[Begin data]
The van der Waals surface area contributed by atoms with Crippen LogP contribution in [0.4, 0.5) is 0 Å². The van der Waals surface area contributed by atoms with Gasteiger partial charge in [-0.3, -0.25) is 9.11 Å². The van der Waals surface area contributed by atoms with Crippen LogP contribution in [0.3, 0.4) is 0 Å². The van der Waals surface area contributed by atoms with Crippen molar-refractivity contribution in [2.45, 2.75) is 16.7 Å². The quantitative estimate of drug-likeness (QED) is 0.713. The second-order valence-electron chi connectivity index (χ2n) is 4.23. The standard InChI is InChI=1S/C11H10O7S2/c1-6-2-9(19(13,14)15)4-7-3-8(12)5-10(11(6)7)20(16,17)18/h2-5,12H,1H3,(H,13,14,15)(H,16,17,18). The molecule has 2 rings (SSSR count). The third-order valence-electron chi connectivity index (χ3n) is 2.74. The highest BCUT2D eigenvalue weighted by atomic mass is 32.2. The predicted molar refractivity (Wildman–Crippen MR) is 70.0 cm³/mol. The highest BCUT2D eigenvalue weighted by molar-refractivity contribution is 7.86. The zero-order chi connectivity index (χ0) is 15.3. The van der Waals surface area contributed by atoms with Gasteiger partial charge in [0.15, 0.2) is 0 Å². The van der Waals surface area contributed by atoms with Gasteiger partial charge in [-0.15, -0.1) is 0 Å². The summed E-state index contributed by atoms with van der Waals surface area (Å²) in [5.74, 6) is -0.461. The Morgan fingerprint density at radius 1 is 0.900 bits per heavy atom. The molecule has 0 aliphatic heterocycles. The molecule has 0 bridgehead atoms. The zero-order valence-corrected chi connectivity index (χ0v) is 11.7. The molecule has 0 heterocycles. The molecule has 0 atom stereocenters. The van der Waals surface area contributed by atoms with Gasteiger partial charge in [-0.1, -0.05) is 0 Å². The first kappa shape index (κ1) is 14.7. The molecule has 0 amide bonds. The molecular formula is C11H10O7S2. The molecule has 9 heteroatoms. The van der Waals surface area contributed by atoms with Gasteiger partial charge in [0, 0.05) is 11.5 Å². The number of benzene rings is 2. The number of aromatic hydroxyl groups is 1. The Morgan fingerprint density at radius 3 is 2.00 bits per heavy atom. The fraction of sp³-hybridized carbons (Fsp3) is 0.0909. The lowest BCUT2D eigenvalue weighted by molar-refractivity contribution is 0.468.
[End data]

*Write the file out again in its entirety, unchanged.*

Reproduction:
The van der Waals surface area contributed by atoms with Crippen LogP contribution in [0.4, 0.5) is 0 Å². The van der Waals surface area contributed by atoms with Gasteiger partial charge in [-0.3, -0.25) is 9.11 Å². The van der Waals surface area contributed by atoms with Crippen LogP contribution in [0.3, 0.4) is 0 Å². The van der Waals surface area contributed by atoms with Crippen molar-refractivity contribution in [2.45, 2.75) is 16.7 Å². The quantitative estimate of drug-likeness (QED) is 0.713. The second-order valence-electron chi connectivity index (χ2n) is 4.23. The standard InChI is InChI=1S/C11H10O7S2/c1-6-2-9(19(13,14)15)4-7-3-8(12)5-10(11(6)7)20(16,17)18/h2-5,12H,1H3,(H,13,14,15)(H,16,17,18). The molecule has 2 rings (SSSR count). The third-order valence-electron chi connectivity index (χ3n) is 2.74. The highest BCUT2D eigenvalue weighted by atomic mass is 32.2. The predicted molar refractivity (Wildman–Crippen MR) is 70.0 cm³/mol. The highest BCUT2D eigenvalue weighted by molar-refractivity contribution is 7.86. The zero-order chi connectivity index (χ0) is 15.3. The van der Waals surface area contributed by atoms with Gasteiger partial charge in [0.15, 0.2) is 0 Å². The van der Waals surface area contributed by atoms with Gasteiger partial charge in [-0.15, -0.1) is 0 Å². The summed E-state index contributed by atoms with van der Waals surface area (Å²) in [5.74, 6) is -0.461. The Morgan fingerprint density at radius 1 is 0.900 bits per heavy atom. The molecule has 0 aliphatic heterocycles. The molecule has 0 bridgehead atoms. The zero-order valence-corrected chi connectivity index (χ0v) is 11.7. The molecule has 0 heterocycles. The molecule has 0 atom stereocenters. The van der Waals surface area contributed by atoms with Gasteiger partial charge in [-0.1, -0.05) is 0 Å². The first kappa shape index (κ1) is 14.7. The molecule has 0 amide bonds. The molecular formula is C11H10O7S2. The molecule has 9 heteroatoms. The van der Waals surface area contributed by atoms with Gasteiger partial charge in [0, 0.05) is 11.5 Å². The number of benzene rings is 2. The number of aromatic hydroxyl groups is 1. The Morgan fingerprint density at radius 3 is 2.00 bits per heavy atom. The fraction of sp³-hybridized carbons (Fsp3) is 0.0909. The lowest BCUT2D eigenvalue weighted by molar-refractivity contribution is 0.468.